"I think sometimes there's a misconception, because my records have been sad that I've had a miserable decade," says Marissa Nadler. "And that would be untrue. I use songwriting as a balm, as a medicinal therapy for myself. So I don't write songs about the good stuff because I'm too busy enjoying them. I've always been attracted to melancholy. It's the aesthetic leaning towards the slow and the minor key, but I'm not, like, a miserable person."
Listeners would be forgiven for their assumptions, as Nadler's musical output is an exercise in unflinching melancholy. Her songs tend to cover every gradation of sadness — from the wistful to the downright devastating.
Since the early Aughts she's steadily built a gloomy body of work (which includes more than a dozen albums) that defies easy categorization: moving from indie folk to dream pop to experimental Americana to avant-garde black metal (not to mention the occasional Danzig cover) — which has earned her serious heavy-metal crossover appeal and accolades from tastemakers including one-man black-metal act Xasthur and indie songwriter Angel Olsen (with whom she's collaborated) to drone icons Earth and masked Satanic hitmakers Ghost (with whom she's toured).
Nadler's approach is to fixate on the thing causing her most pain, and her music asks us to do the same, until there's nothing but hope left at the end. It's why journalists often use words like "ghostly" and "ethereal" to describe her, as though she's untouchable, inscrutable, unreachable. In that way, they avoid what she really is, the same way they evade sadness. But in truth, Marissa Nadler is crushingly real, and her latest offering For My Crimes — a diatribe on toxic relationships — is her realest and most hopeful yet.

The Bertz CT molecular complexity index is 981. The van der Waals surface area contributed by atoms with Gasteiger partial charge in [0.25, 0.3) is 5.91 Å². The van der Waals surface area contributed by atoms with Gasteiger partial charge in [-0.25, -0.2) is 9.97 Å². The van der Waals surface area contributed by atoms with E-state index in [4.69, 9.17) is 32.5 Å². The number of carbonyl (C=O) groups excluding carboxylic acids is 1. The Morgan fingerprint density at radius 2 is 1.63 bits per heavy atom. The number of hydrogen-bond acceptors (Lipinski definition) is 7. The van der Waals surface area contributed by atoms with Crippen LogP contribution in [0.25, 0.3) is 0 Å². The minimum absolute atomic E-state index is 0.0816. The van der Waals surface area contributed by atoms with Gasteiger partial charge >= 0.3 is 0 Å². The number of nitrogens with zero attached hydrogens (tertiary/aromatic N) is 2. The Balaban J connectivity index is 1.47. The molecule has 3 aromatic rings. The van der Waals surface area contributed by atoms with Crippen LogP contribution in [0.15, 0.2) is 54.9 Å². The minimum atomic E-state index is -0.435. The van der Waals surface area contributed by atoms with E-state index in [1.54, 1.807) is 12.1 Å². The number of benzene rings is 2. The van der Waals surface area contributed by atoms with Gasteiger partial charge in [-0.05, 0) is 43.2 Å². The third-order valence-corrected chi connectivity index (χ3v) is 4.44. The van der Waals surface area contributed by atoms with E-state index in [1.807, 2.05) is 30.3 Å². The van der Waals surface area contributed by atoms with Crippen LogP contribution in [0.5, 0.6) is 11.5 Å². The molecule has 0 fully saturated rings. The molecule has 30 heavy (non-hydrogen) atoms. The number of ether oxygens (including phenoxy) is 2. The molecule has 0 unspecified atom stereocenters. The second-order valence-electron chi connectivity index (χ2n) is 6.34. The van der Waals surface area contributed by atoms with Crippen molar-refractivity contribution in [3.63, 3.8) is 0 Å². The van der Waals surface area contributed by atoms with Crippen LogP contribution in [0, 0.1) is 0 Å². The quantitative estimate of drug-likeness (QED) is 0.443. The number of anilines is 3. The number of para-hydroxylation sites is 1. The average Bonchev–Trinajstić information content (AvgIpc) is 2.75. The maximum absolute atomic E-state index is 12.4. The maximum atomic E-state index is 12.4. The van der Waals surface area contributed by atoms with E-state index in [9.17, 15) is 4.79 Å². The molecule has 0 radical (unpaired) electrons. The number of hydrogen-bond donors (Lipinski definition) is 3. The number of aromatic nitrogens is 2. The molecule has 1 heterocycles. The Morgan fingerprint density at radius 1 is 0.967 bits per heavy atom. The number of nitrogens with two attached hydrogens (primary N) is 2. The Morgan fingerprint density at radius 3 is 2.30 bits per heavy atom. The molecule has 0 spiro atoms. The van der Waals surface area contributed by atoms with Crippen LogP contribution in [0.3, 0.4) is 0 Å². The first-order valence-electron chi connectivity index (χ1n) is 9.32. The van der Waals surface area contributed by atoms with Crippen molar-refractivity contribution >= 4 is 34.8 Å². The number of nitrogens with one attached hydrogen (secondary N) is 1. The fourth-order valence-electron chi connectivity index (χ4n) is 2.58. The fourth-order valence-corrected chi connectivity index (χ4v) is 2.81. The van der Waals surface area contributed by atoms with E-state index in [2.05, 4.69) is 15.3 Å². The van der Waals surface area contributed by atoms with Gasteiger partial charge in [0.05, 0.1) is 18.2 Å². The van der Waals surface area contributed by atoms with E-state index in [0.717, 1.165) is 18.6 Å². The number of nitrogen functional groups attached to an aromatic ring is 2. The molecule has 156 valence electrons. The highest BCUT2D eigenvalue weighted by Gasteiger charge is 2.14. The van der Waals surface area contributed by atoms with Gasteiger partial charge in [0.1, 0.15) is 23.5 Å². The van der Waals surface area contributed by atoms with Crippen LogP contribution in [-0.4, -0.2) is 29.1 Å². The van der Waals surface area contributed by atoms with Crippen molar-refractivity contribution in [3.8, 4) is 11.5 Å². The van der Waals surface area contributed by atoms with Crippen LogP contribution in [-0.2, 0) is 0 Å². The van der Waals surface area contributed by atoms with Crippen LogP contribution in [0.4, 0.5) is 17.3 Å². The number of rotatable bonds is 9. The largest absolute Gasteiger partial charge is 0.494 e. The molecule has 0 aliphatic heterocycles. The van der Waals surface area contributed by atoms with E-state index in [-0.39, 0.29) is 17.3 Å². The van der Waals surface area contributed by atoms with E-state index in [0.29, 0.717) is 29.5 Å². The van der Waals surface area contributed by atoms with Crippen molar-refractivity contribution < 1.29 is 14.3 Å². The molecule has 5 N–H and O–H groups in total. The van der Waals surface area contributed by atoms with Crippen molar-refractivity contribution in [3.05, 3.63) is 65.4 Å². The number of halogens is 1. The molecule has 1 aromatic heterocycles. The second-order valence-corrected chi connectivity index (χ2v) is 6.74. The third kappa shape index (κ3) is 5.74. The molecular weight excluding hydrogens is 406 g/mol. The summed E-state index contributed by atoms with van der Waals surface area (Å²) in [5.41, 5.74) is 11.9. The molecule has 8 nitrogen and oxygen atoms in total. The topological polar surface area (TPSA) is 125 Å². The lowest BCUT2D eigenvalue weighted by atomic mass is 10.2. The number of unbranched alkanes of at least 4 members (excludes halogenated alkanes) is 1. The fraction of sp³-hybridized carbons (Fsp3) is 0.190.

FIRST OFF, WHERE DID YOU GROW UP?
I grew up in suburban Boston, in a small town called Needham. It was … all right. I was always out of the box, I still am to this day. I was always a serious artist, even as a young teenager. I didn't go to parties or fun dates or anything, I was tryna work on my paintings. Most of that was just 'cause nobody was asking me.
WHY DO YOU THINK PEOPLE FROM THE METAL WORLD ARE DRAWN TO YOU?
It could be my early obsession with death, it could be my collaboration with Xasthur, I've worked with Randall Dunn … so there's a crossover. I'm happy that people who listen to metal and heavy music then listen to mine as a pretty break, or whatever. When I toured with the band Ghost, which took a few years off of my life, it got me over my stage fright once and for all. I really identified with the kids. Like, I don't think I wore any color for the first 15 years of my life.
TELL US THE STORY BEHIND THE ALBUM'S OPENING TITLE TRACK "FOR MY CRIMES"
I asked my husband to give me an assignment. He's a writer. And all he said was to write a song about death row. But then very immediately the song became all about my own guilt and the guilt of humanity. And I realized that it was just a very helpful writing exercise, but then I realized this is a universal theme. No one is 100 percent good … It's tough to talk about a personal record like this … I mean it doesn't take a brain surgeon to figure out that there is some strife in my life.